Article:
"Audacious . . . Reddi has produced a social novel in the broadest sense, leading us to make connections beyond the page. Such connections stretch beyond California, requiring us to think about—to reimagine—the history of immigration in the United States."
— David L. Ulin, Alta
“Reddi is a talented writer with a gift for pacing — she knows how to employ suspense to keep readers turning pages.”
— Los Angeles Times
“In Passage West, Reddi expertly navigates decades of rich history through the eyes of multiple characters. . . Passage West lays out the foundation for American society today.”
“Rishi Reddi takes ‘epic’ to the next level with this untold PoC history of California. Passage West is a novel of California, of the U.S.-Mexico border, and of America, that you probably had no idea you needed in your life. . . . Reddi’s prose, measured and with exquisite attention to sonics of accents and multiple languages, [is] a pleasure.”
— Electric Literature
“Reddi takes up the lives of Punjabi farmers in California . . . Passage West is also a story of the pull of old ties; the urgency and desperation to seek love, make connections and prove oneself, so as to belong in this different world that has, inadvertently or otherwise, become home. . . . Reddi's novel is visual and resounds with vibrant pulsating drama.”
"Vibrant. . . . This wise and wonderfully written novel, reminiscent of John Steinbeck’s best, shines a light on a little-known facet of American history. . . . It speaks to the question of what it means to be American, of who belongs, and, most importantly, how we can do better as a nation at guaranteeing the basic human rights and dignities of everyone who lives and works on this soil. . . . Ms. Reddi is a tremendous talent."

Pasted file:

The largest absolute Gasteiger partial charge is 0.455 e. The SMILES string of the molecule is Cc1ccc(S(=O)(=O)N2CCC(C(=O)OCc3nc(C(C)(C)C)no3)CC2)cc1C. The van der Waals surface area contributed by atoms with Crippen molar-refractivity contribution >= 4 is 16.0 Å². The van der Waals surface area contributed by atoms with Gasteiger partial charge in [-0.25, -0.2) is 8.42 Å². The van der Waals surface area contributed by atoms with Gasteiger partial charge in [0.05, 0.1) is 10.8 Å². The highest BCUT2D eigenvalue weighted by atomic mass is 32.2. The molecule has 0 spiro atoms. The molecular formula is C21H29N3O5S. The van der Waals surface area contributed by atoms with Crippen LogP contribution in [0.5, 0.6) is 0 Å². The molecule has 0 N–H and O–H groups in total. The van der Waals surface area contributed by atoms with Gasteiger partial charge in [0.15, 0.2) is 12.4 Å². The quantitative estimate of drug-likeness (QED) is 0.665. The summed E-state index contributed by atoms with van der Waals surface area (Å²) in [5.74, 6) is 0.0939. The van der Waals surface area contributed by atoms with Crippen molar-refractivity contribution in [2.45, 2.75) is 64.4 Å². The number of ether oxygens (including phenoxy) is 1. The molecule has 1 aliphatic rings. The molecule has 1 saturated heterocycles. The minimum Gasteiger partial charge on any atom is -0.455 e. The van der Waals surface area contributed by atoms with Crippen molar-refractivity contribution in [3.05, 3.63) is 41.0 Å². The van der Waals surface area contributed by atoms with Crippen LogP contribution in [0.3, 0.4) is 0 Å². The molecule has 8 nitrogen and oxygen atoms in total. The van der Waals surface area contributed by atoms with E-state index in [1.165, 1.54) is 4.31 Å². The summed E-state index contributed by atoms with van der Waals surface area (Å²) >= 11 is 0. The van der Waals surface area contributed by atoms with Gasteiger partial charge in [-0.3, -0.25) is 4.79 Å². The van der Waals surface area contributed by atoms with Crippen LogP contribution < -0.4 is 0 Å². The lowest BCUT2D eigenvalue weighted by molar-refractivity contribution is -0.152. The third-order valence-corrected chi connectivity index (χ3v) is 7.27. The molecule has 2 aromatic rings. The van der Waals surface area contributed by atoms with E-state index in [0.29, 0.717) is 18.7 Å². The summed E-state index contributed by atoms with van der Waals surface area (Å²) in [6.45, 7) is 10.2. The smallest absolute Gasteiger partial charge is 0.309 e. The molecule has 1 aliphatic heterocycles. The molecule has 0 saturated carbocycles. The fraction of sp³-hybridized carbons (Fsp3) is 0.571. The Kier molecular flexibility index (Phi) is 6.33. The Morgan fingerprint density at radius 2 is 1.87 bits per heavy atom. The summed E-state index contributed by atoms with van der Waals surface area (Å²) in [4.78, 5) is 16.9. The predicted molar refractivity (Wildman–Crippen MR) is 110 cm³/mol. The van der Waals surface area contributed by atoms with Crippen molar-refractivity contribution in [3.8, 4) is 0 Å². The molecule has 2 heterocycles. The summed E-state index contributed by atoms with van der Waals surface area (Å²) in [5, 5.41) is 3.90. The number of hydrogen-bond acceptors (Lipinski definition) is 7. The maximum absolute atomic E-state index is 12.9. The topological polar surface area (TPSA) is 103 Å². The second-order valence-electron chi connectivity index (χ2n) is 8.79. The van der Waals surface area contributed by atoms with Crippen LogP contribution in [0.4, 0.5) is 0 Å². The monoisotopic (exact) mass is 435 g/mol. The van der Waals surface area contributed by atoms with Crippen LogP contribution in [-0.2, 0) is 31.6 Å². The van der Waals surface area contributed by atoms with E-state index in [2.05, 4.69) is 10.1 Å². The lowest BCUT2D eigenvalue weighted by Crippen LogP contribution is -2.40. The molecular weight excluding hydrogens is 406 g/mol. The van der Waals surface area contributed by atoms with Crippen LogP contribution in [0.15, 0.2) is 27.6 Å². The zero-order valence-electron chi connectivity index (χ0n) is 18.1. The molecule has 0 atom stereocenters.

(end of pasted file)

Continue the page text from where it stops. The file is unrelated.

— Criminal Element
“Riveting . . . . An enthralling and dramatic story . . . Passage West informs the reader at great depth about the history of Indian, Japanese, and Mexican immigrants in California without breaking the spell of the narrative.”
— High Country News
“A richly layered historical novel that tells the stories of ordinary people living in extraordinary times . . . Reddi is a meticulous researcher, history buff and, like her character Ram, a fascinating storyteller. She skillfully embeds the ubiquitous bigotry of the time in her narrative. Although the novel provides readers with a detailed view of our nation’s past indignities, the book’s themes of racism, discrimination and anti-immigration, disconcertingly resemble the divisiveness of the United States today.”
"Reddi’s engrossing first novel (after the collection Karma) explores the immigrant experience of Indian-Americans in early 20th-century California.... Reddi vividly evokes the landscape and the characters’ place in it, making the conclusion all the more wrenching. Reddi’s Steinbeck-ian tale adds a valuable contribution to the stories of immigrants in California."
— Publishers Weekly
“A debut novel recounts the struggles and triumphs of immigrants in California's Imperial Valley a century ago…. The sweeping narrative is deeply researched and offers a fascinating look at a historic era from a fresh perspective…. The lives of two Indian immigrants are scarred by forces still alive a century later.”
— Kirkus Reviews
“Reddi’s richly imagined, character-driven novel sheds light on a little-known history of Indians in the U.S. and surprisingly echoes current events. A wonderful historical saga for fans of Jane Smiley’s Some Luck.”